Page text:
EU law. tax regulation.

Standard

Question 2 Articles 1 and 2 of the local tax regulation on satellite dishes adopted by the Liverton City Council (LCC) in 2014 (‘the tax regulation’) read as follows: (1) an annual tax on satellite dishes is hereby introduced; (2) the rate of the tax is set at £300 per satellite dish. Mr Bellamy, a Liverton resident lodged a complaint with the LCC against the satellite dish tax asking to be exempted from it. LCC refuse Mr Bellamy’s request for an exemption and so, he starts judicial review proceedings. He argues that the tax results in a restriction on the freedom to receive television programmes coming from other Member States which is contrary to European law and especially free movement of services. Advise Mr Bellamy.

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Mr Bellamy could argue that this is a restriction on the freedom to provide services. This is against the TFEU (Maastricht) and the TEU (Rome). This tax could be said to be a market distortion. Local taxes are allowed but these are usually on incomes or property and not on goods. The council has not given any reason to justify what they are doing.

Judicial review is a process whereby a court reviews legislation to see that it is lawful.

Alpine Investments suggests this tax is allowed. In Alpine Investments BV B Minister van Financien the Netherlands was allowed to prevent cold calling of non professional investors to sell shares. This was to safeguard the reputation of the financial sector.

Omega v Bonn Police will also work for the defendants. In Omega the court found that Germany was allowed to ban a laser gun game that seemed realistic about killing people since it offended the German constitutional principle that human life has sanctity. This ruling prevented the sale of a British manufactured product.

Josemans v Burgermeister van Maastricht 2010. This concerns free movement of services in the EU. In this case the city banned foreigners buying cannabis. Josemans can a cafe that gave cannabis for free with coffee. The court ruled that Josemans could not rely on TFEU since selling marijuana was unlawful in the Netherlands but the law was abeyant. The city was trying to prevent the sale of drugs and the measure was proportionate to the legitimate aim pursued.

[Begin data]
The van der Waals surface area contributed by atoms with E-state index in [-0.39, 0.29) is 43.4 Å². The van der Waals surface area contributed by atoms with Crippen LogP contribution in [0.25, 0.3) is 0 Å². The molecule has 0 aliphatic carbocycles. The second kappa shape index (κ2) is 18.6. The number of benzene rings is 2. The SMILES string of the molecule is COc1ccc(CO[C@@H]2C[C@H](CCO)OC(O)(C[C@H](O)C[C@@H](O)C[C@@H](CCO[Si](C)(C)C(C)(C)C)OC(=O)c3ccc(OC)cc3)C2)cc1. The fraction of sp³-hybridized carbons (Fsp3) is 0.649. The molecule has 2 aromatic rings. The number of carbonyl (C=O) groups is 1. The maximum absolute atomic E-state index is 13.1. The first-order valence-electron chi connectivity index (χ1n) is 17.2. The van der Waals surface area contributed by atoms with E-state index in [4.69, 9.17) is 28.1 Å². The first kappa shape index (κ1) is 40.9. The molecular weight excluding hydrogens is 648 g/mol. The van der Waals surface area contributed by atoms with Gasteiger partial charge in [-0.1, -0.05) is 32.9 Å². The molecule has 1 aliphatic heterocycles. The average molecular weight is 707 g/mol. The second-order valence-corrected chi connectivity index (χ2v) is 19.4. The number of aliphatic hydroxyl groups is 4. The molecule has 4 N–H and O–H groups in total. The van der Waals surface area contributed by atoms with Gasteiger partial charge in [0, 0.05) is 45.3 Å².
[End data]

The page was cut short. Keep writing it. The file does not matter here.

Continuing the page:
Liga Portuguese Fotbal Profisional. 2004.

This is not about free movement of goods it is about services. This is not an indirect tax issue.

 

 

Satellite dishers are to receive foreign programmes. SO domestic programmes would be unaffected. This would be a market distortion and a measure having equivalence to quantitative restriction. This tax makes it harder for foreign service providers.

This measure restricts trade under article 56 TFEU.

 

One could seek to argue it is permissible to preserve culture or the urban environment. That would be allowed under TFEU 52 only is proportionate.

Is it distinctly applicable or indistinctly applicable.

This law will likely fail.

 

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General remarks This question tests your knowledge of free movement of services, the use of justifications and the proportionality test. Law cases, reports and other references the examiners would expect you to use Case C-384/93 Alpine Investments [1995] ECR I-1141; Case C-36/02 Omega [2004] ECR I-9609; Case C-42/07 Liga Portuguesa de Futebol Proffissional. LA3024 EU law 4 Common errors Qualifying the measure under free movement of goods or under indirect taxes. A good answer to this question would… The measure is likely to be considered as an obstacle restricting access to the market under the case law interpreting Article 56 of TFEU (Alpine Investment; Gourmet). It could be argued that the impact on receiving TV channels from other member states’ providers could be greater (as satellite dishes can be used to receive these) while national terrestrial broadcasters are in a position of advantage. The tax could also be simply qualified as a measure that makes receiving a service more difficult. Depending on whether the measure is qualified as indistinctly or distinctly applicable, the grounds of justification can be either a new one (for instance protection of cultural and urban environment) or just a public policy argument under Article 52 TFEU. Finally, you should assess the proportionality of the measure. Poor answers to this question… failed to identify the correct freedom. Did not discuss possible justifications.

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About Calers

Born Belfast 1971. I read history at Edinburgh. I did a Master's at UCL. I have semi-libertarian right wing opinions. I am married with a daughter and a son. I am allergic to cats. I am the falling hope of the not so stern and somewhat bending Tories. I am a legal beagle rather than and eagle. Big up the Commonwealth of Nations.

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